Research shows that not only do students of all races have more positive perceptions of their Black and Latinx teachers than they do of their white teachers, but they’re also more likely to graduate high school and more likely to feel cared for, engaged in school work, and confident, studies show. 

City data also shows that two-thirds of Oakland teachers spend more than 30% of salary on housing, 40% of Oakland teachers spend up to 50% of income on housing; and 61% of teachers of color spend over 30% of their income on housing

In addition, 40% of teachers said they plan to leave the Bay Area within the next five years due to the cost of living.

Oakland teacher Malik Stead, a graduate student completing his teaching credential in science and currently at Roosevelt Middle School, said in a previous interview with the city that he grew up in a lower income family, and it has been a struggle for him to find affordable housing in the Bay Area.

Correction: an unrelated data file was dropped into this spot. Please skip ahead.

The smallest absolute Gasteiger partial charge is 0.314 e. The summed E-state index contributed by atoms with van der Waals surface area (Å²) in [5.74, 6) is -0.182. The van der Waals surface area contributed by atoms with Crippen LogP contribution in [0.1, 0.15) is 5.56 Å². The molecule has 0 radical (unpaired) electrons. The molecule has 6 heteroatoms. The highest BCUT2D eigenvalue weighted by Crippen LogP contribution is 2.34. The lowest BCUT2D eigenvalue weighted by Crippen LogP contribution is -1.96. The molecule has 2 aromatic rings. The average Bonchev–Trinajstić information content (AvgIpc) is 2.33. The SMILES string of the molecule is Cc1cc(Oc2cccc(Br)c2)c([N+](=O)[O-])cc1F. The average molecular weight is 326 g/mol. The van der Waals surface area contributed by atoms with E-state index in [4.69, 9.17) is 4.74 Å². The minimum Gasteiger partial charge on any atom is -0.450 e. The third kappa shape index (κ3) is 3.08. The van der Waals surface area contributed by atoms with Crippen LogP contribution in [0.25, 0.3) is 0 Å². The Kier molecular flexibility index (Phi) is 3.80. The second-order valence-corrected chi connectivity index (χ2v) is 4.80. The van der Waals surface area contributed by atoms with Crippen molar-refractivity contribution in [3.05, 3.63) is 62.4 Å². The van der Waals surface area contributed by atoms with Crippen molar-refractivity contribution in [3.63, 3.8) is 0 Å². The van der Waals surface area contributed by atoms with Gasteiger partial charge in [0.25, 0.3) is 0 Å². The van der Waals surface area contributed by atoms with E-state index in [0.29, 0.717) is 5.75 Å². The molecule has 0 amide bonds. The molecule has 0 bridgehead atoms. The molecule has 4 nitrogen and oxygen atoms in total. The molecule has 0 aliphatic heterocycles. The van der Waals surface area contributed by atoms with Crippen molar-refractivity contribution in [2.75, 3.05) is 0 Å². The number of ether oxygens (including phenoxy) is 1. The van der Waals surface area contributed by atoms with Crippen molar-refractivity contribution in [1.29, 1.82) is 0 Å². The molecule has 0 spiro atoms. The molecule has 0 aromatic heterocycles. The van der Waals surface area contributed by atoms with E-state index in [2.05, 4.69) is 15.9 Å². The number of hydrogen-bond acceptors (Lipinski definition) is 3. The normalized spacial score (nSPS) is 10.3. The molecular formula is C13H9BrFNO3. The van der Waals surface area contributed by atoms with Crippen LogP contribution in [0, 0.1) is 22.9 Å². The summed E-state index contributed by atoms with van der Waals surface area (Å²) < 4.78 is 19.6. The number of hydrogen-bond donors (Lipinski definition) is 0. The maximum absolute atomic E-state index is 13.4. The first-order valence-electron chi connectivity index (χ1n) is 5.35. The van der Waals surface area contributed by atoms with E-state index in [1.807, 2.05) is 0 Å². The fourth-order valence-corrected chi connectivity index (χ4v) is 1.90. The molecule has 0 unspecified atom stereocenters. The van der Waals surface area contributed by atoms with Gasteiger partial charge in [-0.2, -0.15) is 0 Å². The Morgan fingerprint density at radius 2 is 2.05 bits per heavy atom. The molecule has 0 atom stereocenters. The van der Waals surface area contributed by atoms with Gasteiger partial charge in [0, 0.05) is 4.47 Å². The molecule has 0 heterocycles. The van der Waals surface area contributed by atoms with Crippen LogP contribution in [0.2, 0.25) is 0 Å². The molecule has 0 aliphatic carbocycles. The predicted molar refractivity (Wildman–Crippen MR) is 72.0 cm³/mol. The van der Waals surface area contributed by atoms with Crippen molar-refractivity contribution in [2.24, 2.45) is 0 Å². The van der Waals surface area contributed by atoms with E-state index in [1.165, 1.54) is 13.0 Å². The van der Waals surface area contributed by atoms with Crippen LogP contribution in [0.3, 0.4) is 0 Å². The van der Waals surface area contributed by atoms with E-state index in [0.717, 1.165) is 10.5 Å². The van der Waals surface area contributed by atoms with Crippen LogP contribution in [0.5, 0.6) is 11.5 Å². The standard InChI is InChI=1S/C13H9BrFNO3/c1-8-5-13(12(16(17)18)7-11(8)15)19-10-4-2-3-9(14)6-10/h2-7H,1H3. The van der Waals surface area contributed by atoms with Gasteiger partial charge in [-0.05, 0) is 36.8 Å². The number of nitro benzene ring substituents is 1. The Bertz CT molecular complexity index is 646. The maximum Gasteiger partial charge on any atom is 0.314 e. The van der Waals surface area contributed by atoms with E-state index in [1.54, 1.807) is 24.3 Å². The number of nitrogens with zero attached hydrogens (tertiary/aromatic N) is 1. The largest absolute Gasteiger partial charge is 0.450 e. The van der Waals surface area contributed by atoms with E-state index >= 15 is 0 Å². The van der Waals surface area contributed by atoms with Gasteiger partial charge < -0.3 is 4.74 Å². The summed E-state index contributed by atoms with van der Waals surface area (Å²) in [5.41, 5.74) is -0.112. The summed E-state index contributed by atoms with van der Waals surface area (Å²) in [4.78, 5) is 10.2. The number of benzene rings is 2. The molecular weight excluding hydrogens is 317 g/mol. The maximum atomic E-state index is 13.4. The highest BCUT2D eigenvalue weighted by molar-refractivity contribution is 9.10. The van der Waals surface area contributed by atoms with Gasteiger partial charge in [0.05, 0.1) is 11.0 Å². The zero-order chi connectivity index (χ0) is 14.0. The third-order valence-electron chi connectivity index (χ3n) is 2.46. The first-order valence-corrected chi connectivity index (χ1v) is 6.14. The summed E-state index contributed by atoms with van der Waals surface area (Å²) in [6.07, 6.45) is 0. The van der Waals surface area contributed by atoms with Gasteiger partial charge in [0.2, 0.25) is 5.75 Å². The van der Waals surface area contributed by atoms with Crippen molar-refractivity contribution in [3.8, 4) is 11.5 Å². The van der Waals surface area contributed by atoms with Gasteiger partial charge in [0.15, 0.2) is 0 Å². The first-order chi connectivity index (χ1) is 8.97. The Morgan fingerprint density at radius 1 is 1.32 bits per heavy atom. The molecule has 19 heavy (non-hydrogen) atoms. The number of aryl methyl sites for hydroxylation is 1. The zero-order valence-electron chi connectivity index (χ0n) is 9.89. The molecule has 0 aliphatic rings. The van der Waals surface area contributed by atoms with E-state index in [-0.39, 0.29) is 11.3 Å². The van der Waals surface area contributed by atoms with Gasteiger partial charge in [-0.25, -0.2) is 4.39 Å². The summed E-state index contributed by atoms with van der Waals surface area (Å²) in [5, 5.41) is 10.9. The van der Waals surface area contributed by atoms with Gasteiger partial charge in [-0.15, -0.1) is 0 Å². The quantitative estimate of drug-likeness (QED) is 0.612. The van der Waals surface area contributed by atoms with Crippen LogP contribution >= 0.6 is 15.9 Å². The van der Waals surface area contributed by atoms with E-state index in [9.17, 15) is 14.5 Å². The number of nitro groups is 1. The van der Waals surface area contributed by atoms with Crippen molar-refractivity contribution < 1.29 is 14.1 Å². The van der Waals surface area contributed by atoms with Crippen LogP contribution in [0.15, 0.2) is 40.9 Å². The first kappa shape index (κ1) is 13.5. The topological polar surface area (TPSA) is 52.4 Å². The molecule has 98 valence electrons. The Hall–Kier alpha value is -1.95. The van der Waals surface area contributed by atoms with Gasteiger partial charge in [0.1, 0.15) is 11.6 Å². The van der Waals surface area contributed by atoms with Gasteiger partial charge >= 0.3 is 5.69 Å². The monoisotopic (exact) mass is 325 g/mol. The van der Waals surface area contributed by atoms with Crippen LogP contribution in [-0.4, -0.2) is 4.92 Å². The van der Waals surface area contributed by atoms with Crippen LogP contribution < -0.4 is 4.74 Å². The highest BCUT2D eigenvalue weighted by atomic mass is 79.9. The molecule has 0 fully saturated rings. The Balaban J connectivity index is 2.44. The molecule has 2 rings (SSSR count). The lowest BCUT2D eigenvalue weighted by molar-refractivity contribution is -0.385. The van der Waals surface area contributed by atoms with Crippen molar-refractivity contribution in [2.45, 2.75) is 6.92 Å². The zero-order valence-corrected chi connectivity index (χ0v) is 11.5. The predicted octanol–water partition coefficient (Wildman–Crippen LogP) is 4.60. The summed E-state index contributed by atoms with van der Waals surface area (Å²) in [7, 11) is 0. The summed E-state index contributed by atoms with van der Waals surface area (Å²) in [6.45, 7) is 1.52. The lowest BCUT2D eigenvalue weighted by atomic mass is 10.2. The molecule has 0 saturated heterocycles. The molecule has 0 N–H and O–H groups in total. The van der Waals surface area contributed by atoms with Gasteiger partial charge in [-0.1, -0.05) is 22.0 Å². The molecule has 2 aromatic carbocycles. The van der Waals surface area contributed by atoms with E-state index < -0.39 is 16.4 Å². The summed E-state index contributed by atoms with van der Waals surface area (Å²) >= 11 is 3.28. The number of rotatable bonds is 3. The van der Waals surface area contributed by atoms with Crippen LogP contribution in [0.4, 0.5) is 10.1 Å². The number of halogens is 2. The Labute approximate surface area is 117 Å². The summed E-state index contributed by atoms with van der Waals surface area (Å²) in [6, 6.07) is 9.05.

"I look at teaching as a social justice issue and see teaching as my way to address social justice," he told the city. "This pilot provided the opportunity to have my own space and allows me to become a better teacher because all of my emotional and physical needs are met."

IF YOU'RE INTERESTED: Community members and organizations who wish to contribute to the fundraising efforts to support the program can visit the CDF’s donation page and write "teacher housing" for the tribute or organization gift, or directly contact David Silver, the Mayor’s Director of Education, at DSilver@oaklandca.gov, to donate or become a partner.